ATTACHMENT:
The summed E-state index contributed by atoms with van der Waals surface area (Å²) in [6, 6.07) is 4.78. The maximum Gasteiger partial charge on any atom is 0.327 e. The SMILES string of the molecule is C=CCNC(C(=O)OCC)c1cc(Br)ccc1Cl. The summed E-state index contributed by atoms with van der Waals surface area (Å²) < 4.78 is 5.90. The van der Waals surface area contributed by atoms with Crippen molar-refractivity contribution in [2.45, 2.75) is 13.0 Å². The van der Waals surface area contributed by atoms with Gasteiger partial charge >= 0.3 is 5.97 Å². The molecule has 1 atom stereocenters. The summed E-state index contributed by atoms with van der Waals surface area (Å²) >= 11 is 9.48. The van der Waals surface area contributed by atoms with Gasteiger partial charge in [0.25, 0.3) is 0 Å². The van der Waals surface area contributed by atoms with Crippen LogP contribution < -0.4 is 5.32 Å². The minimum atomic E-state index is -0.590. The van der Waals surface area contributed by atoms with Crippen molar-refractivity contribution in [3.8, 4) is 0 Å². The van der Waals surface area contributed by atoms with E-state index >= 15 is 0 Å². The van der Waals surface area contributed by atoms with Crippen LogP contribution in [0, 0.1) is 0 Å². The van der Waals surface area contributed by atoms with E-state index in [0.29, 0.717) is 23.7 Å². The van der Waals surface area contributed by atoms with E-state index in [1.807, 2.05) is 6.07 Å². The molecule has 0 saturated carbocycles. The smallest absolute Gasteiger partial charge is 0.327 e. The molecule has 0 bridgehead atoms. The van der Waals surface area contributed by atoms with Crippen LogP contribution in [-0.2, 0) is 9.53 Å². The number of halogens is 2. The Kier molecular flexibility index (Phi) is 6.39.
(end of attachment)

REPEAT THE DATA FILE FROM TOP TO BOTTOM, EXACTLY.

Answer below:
The summed E-state index contributed by atoms with van der Waals surface area (Å²) in [6, 6.07) is 4.78. The maximum Gasteiger partial charge on any atom is 0.327 e. The SMILES string of the molecule is C=CCNC(C(=O)OCC)c1cc(Br)ccc1Cl. The summed E-state index contributed by atoms with van der Waals surface area (Å²) < 4.78 is 5.90. The van der Waals surface area contributed by atoms with Crippen molar-refractivity contribution in [2.45, 2.75) is 13.0 Å². The van der Waals surface area contributed by atoms with Gasteiger partial charge >= 0.3 is 5.97 Å². The molecule has 1 atom stereocenters. The summed E-state index contributed by atoms with van der Waals surface area (Å²) >= 11 is 9.48. The van der Waals surface area contributed by atoms with Gasteiger partial charge in [0.25, 0.3) is 0 Å². The van der Waals surface area contributed by atoms with Crippen LogP contribution < -0.4 is 5.32 Å². The minimum atomic E-state index is -0.590. The van der Waals surface area contributed by atoms with Crippen molar-refractivity contribution in [3.8, 4) is 0 Å². The van der Waals surface area contributed by atoms with E-state index >= 15 is 0 Å². The van der Waals surface area contributed by atoms with Crippen LogP contribution in [0, 0.1) is 0 Å². The van der Waals surface area contributed by atoms with E-state index in [0.29, 0.717) is 23.7 Å². The van der Waals surface area contributed by atoms with E-state index in [1.807, 2.05) is 6.07 Å². The molecule has 0 saturated carbocycles. The smallest absolute Gasteiger partial charge is 0.327 e. The molecule has 0 bridgehead atoms. The van der Waals surface area contributed by atoms with Crippen LogP contribution in [-0.2, 0) is 9.53 Å². The number of halogens is 2. The Kier molecular flexibility index (Phi) is 6.39.